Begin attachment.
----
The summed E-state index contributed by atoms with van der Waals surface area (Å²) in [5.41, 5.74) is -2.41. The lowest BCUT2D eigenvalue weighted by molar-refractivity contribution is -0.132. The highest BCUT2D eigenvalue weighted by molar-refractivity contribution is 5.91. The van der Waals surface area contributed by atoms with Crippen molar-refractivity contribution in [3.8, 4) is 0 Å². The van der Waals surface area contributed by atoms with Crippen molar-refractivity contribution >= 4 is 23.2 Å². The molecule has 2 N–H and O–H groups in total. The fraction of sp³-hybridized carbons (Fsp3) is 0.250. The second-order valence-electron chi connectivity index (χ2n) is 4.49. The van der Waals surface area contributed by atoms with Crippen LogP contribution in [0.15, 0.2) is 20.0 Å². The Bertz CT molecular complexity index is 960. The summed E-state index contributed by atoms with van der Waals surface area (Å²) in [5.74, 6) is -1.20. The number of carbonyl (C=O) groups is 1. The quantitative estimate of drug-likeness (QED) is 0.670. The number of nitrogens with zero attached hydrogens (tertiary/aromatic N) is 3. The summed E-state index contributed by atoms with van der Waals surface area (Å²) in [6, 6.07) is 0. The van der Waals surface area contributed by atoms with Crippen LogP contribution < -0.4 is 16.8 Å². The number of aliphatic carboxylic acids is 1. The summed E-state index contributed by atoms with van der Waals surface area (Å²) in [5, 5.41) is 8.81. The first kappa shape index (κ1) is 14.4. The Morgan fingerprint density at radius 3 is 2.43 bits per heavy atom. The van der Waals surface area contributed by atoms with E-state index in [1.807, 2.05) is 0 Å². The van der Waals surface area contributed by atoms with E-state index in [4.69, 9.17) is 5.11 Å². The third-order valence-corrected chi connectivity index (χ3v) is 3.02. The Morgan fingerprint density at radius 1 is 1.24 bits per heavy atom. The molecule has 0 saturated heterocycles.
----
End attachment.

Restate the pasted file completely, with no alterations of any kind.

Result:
The summed E-state index contributed by atoms with van der Waals surface area (Å²) in [5.41, 5.74) is -2.41. The lowest BCUT2D eigenvalue weighted by molar-refractivity contribution is -0.132. The highest BCUT2D eigenvalue weighted by molar-refractivity contribution is 5.91. The van der Waals surface area contributed by atoms with Crippen molar-refractivity contribution in [3.8, 4) is 0 Å². The van der Waals surface area contributed by atoms with Crippen molar-refractivity contribution >= 4 is 23.2 Å². The molecule has 2 N–H and O–H groups in total. The fraction of sp³-hybridized carbons (Fsp3) is 0.250. The second-order valence-electron chi connectivity index (χ2n) is 4.49. The van der Waals surface area contributed by atoms with Crippen LogP contribution in [0.15, 0.2) is 20.0 Å². The Bertz CT molecular complexity index is 960. The summed E-state index contributed by atoms with van der Waals surface area (Å²) in [5.74, 6) is -1.20. The number of carbonyl (C=O) groups is 1. The quantitative estimate of drug-likeness (QED) is 0.670. The number of nitrogens with zero attached hydrogens (tertiary/aromatic N) is 3. The summed E-state index contributed by atoms with van der Waals surface area (Å²) in [6, 6.07) is 0. The van der Waals surface area contributed by atoms with Crippen LogP contribution < -0.4 is 16.8 Å². The number of aliphatic carboxylic acids is 1. The summed E-state index contributed by atoms with van der Waals surface area (Å²) in [5, 5.41) is 8.81. The first kappa shape index (κ1) is 14.4. The Morgan fingerprint density at radius 3 is 2.43 bits per heavy atom. The van der Waals surface area contributed by atoms with E-state index in [1.807, 2.05) is 0 Å². The van der Waals surface area contributed by atoms with E-state index in [4.69, 9.17) is 5.11 Å². The third-order valence-corrected chi connectivity index (χ3v) is 3.02. The Morgan fingerprint density at radius 1 is 1.24 bits per heavy atom. The molecule has 0 saturated heterocycles.